sense required by science, of eidetic images. Descriptivist and strict
behaviorists claim there is no way to differentiate performances consistent with
so-called eidetic images from performances consistent with extraordinary
descriptive memory. According to some, then, eidetic images are just memory
Eidetic images are distinct from after-images. Typically, after-images are an
involuntary reaction brought about as a result of over stimulation of the
retina. A flash of light, intent staring at a bright color patch, and similar
events overload the retinal tissues, causing them to send signals to the brain
after the source of the stimulation is removed. After- images often appear to be
floating space before the eyes or to be on nearby surfaces. They do not appear
to be in a fixed in a physical location. An after-image will appear to move when
the eyes focus on a different location.
Eidetic images, on the other hand, can be triggered by what appears to be simple
visual inspection of a physical object. No overloading of the retinal tissues
appears to occur, since the visual study of the object usually lasts several
minutes and eye movements are continuous during the process. When the object is
removed, a person capable of forming an eidetic image will retain a detailed
memory image that (according to the subject) appears to be relatively stable in
physical space. Often, it appears to be in the same physical space independent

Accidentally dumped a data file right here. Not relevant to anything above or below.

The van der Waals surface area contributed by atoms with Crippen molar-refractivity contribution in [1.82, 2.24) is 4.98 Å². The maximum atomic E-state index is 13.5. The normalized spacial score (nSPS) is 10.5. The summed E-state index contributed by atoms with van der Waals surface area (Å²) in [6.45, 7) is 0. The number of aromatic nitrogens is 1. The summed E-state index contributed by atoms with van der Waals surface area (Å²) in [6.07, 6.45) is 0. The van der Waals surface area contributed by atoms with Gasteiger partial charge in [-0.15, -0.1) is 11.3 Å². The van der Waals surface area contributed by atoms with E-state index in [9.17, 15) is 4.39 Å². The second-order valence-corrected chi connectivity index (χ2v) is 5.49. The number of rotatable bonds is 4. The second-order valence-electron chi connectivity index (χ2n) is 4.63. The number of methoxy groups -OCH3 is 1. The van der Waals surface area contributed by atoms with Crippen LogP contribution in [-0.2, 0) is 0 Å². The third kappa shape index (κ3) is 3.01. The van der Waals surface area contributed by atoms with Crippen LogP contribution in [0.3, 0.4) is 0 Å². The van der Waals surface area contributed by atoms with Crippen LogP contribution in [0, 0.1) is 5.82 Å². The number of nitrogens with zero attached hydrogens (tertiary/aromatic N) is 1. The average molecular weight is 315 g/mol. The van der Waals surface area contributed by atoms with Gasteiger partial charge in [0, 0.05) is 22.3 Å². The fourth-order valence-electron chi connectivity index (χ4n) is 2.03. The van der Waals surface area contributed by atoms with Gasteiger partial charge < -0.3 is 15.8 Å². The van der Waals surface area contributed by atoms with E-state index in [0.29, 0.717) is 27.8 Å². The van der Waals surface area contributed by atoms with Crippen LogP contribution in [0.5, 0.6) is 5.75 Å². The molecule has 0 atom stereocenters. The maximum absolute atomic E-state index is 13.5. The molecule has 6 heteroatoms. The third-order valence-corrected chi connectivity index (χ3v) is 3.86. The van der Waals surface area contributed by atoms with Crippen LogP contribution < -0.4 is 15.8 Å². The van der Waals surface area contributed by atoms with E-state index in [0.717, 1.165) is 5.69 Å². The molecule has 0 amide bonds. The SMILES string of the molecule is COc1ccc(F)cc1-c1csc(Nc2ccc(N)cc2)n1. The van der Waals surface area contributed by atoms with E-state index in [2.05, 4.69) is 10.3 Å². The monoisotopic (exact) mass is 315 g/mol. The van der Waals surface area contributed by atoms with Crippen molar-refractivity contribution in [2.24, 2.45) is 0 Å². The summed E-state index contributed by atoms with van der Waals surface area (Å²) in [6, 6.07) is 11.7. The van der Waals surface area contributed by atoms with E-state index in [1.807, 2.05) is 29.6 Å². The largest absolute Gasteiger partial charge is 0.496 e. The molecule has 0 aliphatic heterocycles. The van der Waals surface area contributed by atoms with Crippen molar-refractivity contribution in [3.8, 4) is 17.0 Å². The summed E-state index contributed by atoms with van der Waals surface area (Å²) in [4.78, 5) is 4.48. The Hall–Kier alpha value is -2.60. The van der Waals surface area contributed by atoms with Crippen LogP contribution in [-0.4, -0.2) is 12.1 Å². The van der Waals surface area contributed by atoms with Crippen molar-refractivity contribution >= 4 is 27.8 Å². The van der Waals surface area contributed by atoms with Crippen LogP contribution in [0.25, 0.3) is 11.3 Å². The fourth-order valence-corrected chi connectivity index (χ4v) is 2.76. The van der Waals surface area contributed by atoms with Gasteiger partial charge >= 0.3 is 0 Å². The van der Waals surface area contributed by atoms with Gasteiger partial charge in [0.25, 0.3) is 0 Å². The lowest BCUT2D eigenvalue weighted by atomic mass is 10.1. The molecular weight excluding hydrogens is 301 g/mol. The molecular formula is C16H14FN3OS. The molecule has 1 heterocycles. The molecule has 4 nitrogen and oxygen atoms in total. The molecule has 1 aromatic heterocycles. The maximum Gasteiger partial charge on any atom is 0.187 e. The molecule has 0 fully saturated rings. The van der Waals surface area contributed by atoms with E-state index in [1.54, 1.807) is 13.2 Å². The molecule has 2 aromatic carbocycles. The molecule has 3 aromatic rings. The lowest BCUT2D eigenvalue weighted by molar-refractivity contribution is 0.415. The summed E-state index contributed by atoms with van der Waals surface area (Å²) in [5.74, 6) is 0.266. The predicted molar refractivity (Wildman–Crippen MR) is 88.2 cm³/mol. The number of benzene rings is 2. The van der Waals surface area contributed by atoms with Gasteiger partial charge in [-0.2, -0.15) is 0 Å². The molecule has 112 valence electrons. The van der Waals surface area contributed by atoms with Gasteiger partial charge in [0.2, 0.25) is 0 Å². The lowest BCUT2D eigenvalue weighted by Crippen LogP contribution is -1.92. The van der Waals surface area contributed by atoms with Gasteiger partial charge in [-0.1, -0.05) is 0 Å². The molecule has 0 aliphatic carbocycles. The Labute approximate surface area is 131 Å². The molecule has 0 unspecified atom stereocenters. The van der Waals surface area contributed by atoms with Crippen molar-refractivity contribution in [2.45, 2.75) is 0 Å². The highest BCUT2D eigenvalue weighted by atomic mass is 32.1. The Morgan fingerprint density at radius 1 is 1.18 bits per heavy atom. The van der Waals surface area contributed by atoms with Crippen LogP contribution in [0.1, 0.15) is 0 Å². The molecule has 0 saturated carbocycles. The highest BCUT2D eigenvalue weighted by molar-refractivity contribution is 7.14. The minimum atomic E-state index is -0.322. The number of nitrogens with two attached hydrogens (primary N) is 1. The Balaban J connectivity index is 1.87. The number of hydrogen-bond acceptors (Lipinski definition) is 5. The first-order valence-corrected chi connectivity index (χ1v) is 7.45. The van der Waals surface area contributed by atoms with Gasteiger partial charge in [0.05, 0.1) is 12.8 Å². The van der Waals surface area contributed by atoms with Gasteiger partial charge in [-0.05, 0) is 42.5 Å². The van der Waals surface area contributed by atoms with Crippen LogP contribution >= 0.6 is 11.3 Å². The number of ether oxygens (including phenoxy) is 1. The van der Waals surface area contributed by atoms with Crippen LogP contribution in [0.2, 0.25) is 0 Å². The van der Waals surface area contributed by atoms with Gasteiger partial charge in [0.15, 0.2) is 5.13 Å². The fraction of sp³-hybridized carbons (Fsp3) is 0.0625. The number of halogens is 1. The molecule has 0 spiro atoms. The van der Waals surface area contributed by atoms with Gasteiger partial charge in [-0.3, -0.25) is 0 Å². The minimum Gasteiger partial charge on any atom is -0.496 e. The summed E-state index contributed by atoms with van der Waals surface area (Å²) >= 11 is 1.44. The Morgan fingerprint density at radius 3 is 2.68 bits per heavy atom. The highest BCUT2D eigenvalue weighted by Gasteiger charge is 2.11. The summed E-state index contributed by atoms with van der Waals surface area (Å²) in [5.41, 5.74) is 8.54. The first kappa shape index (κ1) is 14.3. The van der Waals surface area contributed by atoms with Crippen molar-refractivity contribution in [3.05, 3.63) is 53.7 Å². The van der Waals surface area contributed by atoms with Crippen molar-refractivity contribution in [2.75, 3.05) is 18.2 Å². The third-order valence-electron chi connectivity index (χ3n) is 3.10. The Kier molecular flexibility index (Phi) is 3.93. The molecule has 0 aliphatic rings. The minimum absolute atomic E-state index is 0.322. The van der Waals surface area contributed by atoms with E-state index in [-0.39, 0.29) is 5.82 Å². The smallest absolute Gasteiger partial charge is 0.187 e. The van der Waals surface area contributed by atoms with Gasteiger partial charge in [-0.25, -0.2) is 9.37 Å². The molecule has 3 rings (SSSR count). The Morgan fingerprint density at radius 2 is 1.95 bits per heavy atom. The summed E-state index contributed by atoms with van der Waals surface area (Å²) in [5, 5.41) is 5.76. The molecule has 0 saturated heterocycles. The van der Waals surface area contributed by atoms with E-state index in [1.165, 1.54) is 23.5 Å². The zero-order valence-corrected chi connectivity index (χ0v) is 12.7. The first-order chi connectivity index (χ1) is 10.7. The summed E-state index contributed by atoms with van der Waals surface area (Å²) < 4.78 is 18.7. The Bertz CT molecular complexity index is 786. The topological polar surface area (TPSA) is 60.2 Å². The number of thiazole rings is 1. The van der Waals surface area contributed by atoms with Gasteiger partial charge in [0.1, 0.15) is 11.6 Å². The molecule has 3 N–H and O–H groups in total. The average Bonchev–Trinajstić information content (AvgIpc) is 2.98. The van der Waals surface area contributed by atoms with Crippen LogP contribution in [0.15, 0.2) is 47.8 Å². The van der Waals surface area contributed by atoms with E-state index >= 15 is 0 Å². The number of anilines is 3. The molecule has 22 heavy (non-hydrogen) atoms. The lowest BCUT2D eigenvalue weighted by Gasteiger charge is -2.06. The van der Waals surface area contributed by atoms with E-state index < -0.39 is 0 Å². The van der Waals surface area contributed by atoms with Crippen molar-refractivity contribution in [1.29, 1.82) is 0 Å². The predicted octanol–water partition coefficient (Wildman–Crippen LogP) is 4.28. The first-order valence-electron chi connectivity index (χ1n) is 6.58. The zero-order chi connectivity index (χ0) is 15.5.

of eye movements. If, for example, a figure or painting is shown on a wall or
desk top and then removed, the eidetic subject will point to the appropriate
surface area location when describing the details of the eidetic image "seen" in
the vacated space. (See Stromeyer and Psotka, 1970, p. 346 and A. Richardson,
1969, pp. 29-44 for more on the distinction between eidetic images and
Eidetic imagery is generally reputed to exist in a significant percentage of
children between the ages of seven and fourteen. Eidetic imagery, particularly
in children, has been studied at least since 1819 (Purkinje), and several other
important studies were made near the turn of the century. The topic fell out of
favor with the advent of behaviorism. The few contemporary studies made have
tended to confirm (via subjective reports of children) the findings of older,
traditional psychology. Haber and Haber (1964) found that 8% of children between
the ages of 7 and 12 appeared to have eidetic imagery (Haber and Haber in A.
Richardson, 1969, p. 37). Eidetic imagery tends to disappear with age and is
very rare among adults.
Eidetic images are usually generated spontaneously in children and by choice in
adults. Maintaining an eidetic image, in either case, requires both interest and
effort on the part of the subject. Despite this, eidetic images appear to fade
in most cases at rates that are not fully controllable by the subject. It is
therefore a judgment call as to whether to list eidetic images as under
conscious control or not. (In my work, I have indicated that they are not,
because the greatest incidence of eidetic imagery is among children.)
You need to make sure that you have shockwave installed on your computer. This
plug-in is free and easy to install.